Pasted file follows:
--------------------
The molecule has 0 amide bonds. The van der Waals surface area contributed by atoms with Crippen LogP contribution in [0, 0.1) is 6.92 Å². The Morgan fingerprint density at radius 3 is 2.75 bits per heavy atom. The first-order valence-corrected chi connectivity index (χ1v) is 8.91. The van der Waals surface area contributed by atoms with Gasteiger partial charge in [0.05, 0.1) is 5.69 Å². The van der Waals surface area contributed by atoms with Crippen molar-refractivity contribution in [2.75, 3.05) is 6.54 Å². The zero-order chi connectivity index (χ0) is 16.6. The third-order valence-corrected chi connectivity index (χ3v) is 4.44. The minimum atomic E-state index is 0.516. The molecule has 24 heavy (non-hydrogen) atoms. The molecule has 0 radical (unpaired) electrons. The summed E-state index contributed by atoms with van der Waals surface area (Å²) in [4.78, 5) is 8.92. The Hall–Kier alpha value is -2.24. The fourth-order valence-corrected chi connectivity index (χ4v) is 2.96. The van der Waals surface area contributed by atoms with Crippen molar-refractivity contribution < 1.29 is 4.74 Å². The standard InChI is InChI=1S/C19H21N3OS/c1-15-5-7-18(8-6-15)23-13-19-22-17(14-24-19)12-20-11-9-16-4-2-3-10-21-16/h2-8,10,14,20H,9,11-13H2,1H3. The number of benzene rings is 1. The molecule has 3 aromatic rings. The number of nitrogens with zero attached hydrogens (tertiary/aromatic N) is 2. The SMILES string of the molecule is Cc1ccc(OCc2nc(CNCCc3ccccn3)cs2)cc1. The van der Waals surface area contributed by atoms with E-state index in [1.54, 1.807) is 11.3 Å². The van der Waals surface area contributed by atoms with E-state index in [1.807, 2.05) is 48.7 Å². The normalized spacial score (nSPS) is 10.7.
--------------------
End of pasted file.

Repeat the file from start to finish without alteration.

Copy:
The molecule has 0 amide bonds. The van der Waals surface area contributed by atoms with Crippen LogP contribution in [0, 0.1) is 6.92 Å². The Morgan fingerprint density at radius 3 is 2.75 bits per heavy atom. The first-order valence-corrected chi connectivity index (χ1v) is 8.91. The van der Waals surface area contributed by atoms with Gasteiger partial charge in [0.05, 0.1) is 5.69 Å². The van der Waals surface area contributed by atoms with Crippen molar-refractivity contribution in [2.75, 3.05) is 6.54 Å². The zero-order chi connectivity index (χ0) is 16.6. The third-order valence-corrected chi connectivity index (χ3v) is 4.44. The minimum atomic E-state index is 0.516. The molecule has 24 heavy (non-hydrogen) atoms. The molecule has 0 radical (unpaired) electrons. The summed E-state index contributed by atoms with van der Waals surface area (Å²) in [4.78, 5) is 8.92. The Hall–Kier alpha value is -2.24. The fourth-order valence-corrected chi connectivity index (χ4v) is 2.96. The van der Waals surface area contributed by atoms with Crippen molar-refractivity contribution < 1.29 is 4.74 Å². The standard InChI is InChI=1S/C19H21N3OS/c1-15-5-7-18(8-6-15)23-13-19-22-17(14-24-19)12-20-11-9-16-4-2-3-10-21-16/h2-8,10,14,20H,9,11-13H2,1H3. The number of benzene rings is 1. The molecule has 3 aromatic rings. The number of nitrogens with zero attached hydrogens (tertiary/aromatic N) is 2. The SMILES string of the molecule is Cc1ccc(OCc2nc(CNCCc3ccccn3)cs2)cc1. The van der Waals surface area contributed by atoms with E-state index in [1.54, 1.807) is 11.3 Å². The van der Waals surface area contributed by atoms with E-state index in [1.807, 2.05) is 48.7 Å². The normalized spacial score (nSPS) is 10.7.